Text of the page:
by Paul Elitzik, published on Considered Sources, October 25, 2019
You have to go beyond the news media coverage of the school strike to understand its significance. The reporting reduces the strike to a conflict over particular demands, a power struggle between an “interest group” and the city. But this gets it very wrong. Teachers are not just another interest group — and in this respect, they have a unique place in the work force.
It’s true that unions typically will bargain and strike for better pay and working conditions on their jobs. But teachers are unlike most of the labor force, because their personal needs go beyond their personal interests. Chicago teachers need better working conditions, but as their signs say, their working conditions are their students’ learning conditions. In the wave of mass teachers strikes inspired by the Chicago strike of 2012, teachers have made demands for their students’ welfare the core of their bargaining and their message — a strategy called “bargaining for the common good.”
The public knows the schools have been underfunded and starved of funds for decades. They know about the shortages of teachers and other essential staff. Newspaper reporting has exposed the lack of teaching resources and the filth, rats and roaches in the classrooms. So the public has been sympathetic to the contract demands of the Chicago Teachers Union (CTU) and the Service Employees Union (SEIU 73): manageable class sizes; hiring of needed and missing wraparound staff — nurses, social workers, psychologists, librarians, special education classroom assistants, security officers and custodians; and raising the poverty wages of the mostly minority service employees.
Strange and inexplicable … and totally normal
We’re not supposed to use common sense about these demands. It’s quite normal for even wealthy cities to impoverish the schools. But really, if we think about it, isn’t it strange and even inexplicable that teachers should have to go on strike for these things? Shouldn’t cities meet these needs without anyone having to ask for them, let alone fight for them? After all, no one, not the mayor and not even the anti-union editorial board of the Chicago Tribune, would dare deny the justice of the demands. CTU Vice President Stacy Davis-Gates reminds us, when Mayor Lightfoot was campaigning, her bold, visionary education platform “was largely cutting and pasting from the work we’ve been doing over the last decade.”
So naturally, the public likes the strikers demands. The only opinion poll on the strike so far shows that far more voters support the teachers than support the mayor — 49% to 38%.
Now the city is their classroom
Teachers teach … and when they go on strike, the city is their classroom and voters are their students. Their demands draw awkward attention to the city’s excuses for denying them. For example, Mayor Lightfoot says, there just isn’t any more money for reducing class size or hiring nurses. But this focuses our attention on how the city misspends the taxes we pay.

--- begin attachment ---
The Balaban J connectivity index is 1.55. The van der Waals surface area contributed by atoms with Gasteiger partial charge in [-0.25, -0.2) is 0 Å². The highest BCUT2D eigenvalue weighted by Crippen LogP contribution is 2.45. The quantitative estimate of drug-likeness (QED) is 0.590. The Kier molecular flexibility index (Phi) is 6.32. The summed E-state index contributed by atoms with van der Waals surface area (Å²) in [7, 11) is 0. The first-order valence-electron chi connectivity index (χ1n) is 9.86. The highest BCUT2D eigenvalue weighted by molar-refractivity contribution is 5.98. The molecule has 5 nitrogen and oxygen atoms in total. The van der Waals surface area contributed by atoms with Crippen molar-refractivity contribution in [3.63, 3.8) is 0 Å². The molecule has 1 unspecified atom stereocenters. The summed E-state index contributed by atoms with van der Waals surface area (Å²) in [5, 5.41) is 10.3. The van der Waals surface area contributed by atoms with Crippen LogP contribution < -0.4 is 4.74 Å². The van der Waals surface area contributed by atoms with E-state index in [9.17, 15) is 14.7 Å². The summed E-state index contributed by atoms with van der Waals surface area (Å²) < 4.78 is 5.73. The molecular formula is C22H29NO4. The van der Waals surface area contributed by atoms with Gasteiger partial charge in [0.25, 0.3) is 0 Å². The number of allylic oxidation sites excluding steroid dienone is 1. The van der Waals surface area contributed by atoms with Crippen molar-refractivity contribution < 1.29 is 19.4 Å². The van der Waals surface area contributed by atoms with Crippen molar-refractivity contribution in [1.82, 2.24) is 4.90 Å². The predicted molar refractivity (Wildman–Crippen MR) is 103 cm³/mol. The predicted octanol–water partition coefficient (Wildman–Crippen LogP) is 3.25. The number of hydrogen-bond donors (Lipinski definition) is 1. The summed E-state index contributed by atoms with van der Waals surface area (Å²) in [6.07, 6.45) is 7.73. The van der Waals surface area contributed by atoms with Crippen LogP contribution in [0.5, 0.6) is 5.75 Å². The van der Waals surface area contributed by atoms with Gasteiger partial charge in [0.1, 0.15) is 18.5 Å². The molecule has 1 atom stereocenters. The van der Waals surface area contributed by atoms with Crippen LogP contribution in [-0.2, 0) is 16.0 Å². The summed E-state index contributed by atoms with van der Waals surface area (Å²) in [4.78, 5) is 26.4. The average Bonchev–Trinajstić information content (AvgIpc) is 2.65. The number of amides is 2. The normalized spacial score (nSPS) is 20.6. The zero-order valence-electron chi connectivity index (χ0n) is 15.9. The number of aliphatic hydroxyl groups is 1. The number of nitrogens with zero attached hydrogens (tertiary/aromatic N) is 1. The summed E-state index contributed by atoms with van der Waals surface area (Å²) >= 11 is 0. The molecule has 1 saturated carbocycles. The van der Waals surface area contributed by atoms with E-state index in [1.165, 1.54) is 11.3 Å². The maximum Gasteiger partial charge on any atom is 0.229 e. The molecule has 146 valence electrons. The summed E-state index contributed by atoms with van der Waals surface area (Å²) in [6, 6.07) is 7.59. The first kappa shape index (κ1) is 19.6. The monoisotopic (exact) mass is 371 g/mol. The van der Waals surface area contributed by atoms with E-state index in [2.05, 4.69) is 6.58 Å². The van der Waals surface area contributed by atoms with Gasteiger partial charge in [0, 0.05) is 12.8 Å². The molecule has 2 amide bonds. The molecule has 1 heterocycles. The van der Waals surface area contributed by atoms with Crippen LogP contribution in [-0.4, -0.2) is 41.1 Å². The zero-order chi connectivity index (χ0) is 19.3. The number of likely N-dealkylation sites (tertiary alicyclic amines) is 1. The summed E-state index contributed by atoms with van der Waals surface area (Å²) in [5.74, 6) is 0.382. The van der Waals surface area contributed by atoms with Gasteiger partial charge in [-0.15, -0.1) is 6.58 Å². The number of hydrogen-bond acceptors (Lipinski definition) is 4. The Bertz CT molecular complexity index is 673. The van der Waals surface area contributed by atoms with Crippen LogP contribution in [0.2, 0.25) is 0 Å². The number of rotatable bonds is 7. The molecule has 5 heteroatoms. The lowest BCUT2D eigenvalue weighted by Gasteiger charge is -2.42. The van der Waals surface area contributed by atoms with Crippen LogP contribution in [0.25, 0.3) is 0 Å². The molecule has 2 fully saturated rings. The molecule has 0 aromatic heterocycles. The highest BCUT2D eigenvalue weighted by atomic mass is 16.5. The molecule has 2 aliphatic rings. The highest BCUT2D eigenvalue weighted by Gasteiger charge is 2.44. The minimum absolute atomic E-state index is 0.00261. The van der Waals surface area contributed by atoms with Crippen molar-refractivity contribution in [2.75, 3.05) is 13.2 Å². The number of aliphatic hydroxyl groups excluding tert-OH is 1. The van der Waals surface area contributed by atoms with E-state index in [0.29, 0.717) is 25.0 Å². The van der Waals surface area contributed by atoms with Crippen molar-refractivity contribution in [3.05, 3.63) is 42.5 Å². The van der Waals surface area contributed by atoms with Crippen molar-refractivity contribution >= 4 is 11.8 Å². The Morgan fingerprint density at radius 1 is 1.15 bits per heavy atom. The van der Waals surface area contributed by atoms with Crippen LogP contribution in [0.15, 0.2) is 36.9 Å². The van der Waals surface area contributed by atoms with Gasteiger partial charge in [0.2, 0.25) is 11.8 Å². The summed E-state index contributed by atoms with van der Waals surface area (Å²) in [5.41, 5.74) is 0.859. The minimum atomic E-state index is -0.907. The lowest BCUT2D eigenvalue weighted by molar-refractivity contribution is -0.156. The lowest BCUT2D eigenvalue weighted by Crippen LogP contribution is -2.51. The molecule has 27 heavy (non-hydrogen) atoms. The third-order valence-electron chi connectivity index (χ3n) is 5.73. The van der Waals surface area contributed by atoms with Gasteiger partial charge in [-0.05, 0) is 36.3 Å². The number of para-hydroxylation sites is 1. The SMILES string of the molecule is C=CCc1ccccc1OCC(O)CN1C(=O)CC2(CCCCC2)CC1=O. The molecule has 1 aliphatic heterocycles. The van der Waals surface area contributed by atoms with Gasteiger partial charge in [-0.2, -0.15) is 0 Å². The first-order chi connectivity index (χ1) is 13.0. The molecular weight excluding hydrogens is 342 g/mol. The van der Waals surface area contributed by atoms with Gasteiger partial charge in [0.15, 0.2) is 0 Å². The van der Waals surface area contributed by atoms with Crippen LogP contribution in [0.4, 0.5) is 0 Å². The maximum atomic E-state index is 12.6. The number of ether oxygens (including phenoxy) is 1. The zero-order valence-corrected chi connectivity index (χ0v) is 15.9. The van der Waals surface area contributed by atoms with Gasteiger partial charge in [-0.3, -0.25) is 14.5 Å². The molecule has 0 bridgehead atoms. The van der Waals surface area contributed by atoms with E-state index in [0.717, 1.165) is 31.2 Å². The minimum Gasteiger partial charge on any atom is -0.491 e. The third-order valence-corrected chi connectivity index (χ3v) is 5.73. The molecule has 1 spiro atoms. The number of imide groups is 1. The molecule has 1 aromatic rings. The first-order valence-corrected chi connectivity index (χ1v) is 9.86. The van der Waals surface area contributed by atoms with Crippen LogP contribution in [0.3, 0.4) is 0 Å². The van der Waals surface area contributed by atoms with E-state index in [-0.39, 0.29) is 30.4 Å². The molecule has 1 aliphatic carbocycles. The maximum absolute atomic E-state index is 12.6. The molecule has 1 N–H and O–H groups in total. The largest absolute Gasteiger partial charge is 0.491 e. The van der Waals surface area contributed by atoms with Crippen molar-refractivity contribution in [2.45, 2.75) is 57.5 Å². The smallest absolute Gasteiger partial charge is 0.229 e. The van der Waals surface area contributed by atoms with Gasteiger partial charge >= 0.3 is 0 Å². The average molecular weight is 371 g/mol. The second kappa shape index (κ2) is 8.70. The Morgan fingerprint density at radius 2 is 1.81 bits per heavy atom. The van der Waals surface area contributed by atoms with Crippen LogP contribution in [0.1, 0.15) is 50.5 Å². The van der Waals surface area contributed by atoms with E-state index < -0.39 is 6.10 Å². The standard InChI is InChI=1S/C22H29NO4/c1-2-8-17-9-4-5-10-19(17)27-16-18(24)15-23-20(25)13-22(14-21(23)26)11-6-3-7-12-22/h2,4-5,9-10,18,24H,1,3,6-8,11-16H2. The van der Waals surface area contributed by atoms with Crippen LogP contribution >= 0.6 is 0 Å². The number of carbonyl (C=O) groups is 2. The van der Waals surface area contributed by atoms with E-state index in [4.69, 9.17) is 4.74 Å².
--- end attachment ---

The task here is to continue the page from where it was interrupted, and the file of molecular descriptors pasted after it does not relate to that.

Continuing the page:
The teachers have been saying for months, if there’s $2.4 billion for luxury developments like Lincoln Yards and the 78, there should be money for the children. In fact, the CTU was campaigning to block those developments long before the union contract expired. They helped make them, and affordable housing, a central issue in the city elections, and they forced candidates who wanted progressive votes to say they opposed them.
When she was running for mayor, Lightfoot opposed the Lincoln Yards development. But then after she became mayor, she sent her lawyers to court to defend it. The Grassroots Collaborative and Raise Your Hand for Illinois Public Education sued, saying the city violated state law by agreeing to the subsidy. The mayor could have stayed neutral; the mayor could have called a halt until the matter was decided in court. Or pigs could have taken flight and the mayor or could even have supported the community groups, agreed state law was violated, and called for an investigation of the way the approval process was rigged.* But it’s easier — and more popular with the financial elites and big donors — to say, sorry, teachers, we just don’t have the money.
If the strike goes on, the teachers will keep on teaching — more and more people will learn the meaning of terms like “austerity” and “neoliberalism,” more will focus on the mismanagement and systemic corruption.Ten years ago you could probably fit all the voters who knew what a TIF was into a few classrooms. But thanks to the CTU, the progressive community groups (and the obsessive muckraking of the Chicago Reader’s political columnist, Ben Joravsky), thousands of voters learned the way Tax Increment Financing (TIF) works and accelerates gentrification and displacement. The Lincoln Yards TIF became a teaching example, showing voters how the city diverts our property taxes away from schools and into luxury developments.
Mass actions are the people’s media
More teaching in the streets: Another lesson is the power of direct action, like the strike and the massive marches that shut down traffic downtown. Disruption focuses people’s attention, and massive disruption draws massive attention. Mass action is the people’s media — the mass strike becomes a city-wide spectacle, forcing corporate media to relay the strikers’ messaging. You can see how it works against the anti-union editorializing in the dailies.